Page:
Product Description

What would you do if you were invisible? How far would you go? After years of experimentation, Dr. Sebastian Caine, a brilliant but arrogant and egotistical scientist working for the Defense Department, has successfully transformed mammals to an invisible state and brought them back to their original physical form. Determined to achieve the ultimate breakthrough, Caine instructs his team to move on to Phase III: human experimentation. Using himself as the first subject, the invisible Caine finds himself free to do the unthinkable. But Caine's experiment takes an unexpected turn when his team can't bring him back. As the days pass, he grows more and more out of control, doomed to a future without flesh as the HOLLOW MAN. Kevin Bacon, Elisabeth Shue and Josh Brolin star in this intense thriller filled with extreme suspense, terrifying twists and incredible special effects.

Customer Reviews

The plot is a bit shallow and there are no surprises but the movie is entertaining just the same.
Bill
Either way, I think you'll know what to expect from a film like this and I won't convert anyone to my thinking with this review.
J. Wolfson
Never before have I watched a movie where I was genuinely angry in wanting to see the bad guy get his in the end.
blister

Most Helpful Customer Reviews

4 of 4 people found the following review helpful By Brittney Bush on March 17, 2001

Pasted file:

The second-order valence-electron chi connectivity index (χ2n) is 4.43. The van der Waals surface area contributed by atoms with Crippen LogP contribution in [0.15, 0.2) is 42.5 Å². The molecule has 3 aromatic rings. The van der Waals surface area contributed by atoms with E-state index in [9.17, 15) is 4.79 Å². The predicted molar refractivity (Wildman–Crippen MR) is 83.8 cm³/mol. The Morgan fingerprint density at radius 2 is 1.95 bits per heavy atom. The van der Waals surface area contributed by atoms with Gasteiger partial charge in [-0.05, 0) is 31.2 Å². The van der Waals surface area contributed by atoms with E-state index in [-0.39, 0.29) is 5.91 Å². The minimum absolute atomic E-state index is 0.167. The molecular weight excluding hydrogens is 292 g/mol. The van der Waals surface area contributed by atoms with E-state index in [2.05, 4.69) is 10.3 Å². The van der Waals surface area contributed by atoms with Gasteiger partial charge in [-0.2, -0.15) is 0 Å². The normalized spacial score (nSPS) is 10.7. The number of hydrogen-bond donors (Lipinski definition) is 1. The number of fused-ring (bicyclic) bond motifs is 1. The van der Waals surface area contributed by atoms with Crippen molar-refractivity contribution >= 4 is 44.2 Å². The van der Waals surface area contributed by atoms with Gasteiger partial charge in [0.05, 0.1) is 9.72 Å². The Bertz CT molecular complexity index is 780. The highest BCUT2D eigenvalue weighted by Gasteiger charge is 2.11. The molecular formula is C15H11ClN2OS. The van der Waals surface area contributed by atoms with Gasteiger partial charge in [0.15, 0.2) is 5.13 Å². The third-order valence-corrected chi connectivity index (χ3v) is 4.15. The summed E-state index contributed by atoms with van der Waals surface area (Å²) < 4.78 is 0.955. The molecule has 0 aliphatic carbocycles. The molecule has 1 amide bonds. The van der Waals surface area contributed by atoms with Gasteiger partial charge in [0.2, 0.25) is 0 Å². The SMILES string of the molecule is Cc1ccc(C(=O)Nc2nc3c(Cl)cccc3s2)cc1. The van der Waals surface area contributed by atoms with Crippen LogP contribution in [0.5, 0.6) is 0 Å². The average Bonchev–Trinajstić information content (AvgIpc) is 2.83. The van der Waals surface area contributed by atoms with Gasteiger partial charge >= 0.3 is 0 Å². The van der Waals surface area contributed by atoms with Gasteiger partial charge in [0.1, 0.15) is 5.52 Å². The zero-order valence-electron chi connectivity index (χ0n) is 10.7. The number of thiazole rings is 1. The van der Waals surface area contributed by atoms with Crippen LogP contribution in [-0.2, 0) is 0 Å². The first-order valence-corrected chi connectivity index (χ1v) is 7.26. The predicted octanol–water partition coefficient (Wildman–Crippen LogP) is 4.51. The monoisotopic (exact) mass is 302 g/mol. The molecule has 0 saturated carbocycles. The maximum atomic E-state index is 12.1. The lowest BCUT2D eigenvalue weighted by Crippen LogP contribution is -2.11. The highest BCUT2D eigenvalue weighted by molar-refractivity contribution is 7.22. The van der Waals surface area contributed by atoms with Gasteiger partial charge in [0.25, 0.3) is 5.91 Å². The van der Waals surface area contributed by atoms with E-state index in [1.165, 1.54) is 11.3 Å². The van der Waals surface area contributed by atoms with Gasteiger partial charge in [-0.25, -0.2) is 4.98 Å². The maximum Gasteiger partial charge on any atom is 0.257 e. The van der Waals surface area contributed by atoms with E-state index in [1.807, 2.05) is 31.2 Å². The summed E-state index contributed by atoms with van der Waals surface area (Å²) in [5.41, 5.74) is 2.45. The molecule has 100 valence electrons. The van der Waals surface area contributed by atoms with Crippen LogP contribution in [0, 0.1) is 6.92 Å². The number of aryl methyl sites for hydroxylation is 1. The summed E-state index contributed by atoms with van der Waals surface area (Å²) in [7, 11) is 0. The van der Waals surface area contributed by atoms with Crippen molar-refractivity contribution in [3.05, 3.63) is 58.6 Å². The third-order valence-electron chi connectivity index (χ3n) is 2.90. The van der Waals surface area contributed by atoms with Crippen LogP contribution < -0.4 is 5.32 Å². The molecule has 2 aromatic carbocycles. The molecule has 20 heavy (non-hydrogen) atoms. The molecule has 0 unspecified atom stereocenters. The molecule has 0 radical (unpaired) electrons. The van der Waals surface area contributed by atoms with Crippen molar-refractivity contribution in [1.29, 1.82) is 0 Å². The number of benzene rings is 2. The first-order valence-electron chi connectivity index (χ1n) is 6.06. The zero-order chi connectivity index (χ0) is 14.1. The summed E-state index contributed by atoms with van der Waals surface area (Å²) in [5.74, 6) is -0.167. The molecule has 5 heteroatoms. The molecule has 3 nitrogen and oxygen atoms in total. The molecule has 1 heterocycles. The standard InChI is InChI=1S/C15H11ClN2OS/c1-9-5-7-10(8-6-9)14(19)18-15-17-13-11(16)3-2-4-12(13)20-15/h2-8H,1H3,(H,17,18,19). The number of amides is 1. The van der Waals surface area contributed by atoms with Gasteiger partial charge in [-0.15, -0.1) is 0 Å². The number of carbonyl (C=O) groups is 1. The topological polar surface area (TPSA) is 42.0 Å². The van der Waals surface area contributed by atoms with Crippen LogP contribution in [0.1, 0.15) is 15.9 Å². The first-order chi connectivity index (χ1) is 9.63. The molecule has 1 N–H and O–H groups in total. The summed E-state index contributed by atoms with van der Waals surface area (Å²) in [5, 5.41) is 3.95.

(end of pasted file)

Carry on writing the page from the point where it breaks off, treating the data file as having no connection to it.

Format: DVD
This film's strength is neither the special effects nor the action sequences, but rather the time it spends exploring the psychological realm: anger, jealousy, and of course, what you would do if you never had to look at yourself in the mirror.
Kevin Bacon plays Sebastian Caine, an egotistical scientist who is leading a government-funded project on invisibility. Caine is so determined to make his project work that he sidesteps Pentagon authorization and brashly makes himself the study's first human test subject.
Trouble arises with the invisibility antidote, however, and Caine is unable to regain opacity. This turn of events, and his subsequent extended confinement to his underground lab, quickly bring out the dark side of Caine's megalomaniac personality. He begins to vent his emotions in most unhealthy ways, violently seeking outlets for his bitterness over a recent split with his girlfriend, his jealousy and rage towards her new lover, and his obsession with the female neighbor he watches through his window. Drawing on the premise that invisibility eliminates feelings of guilt, Hollow Man has Sebastian become a very, very bad man.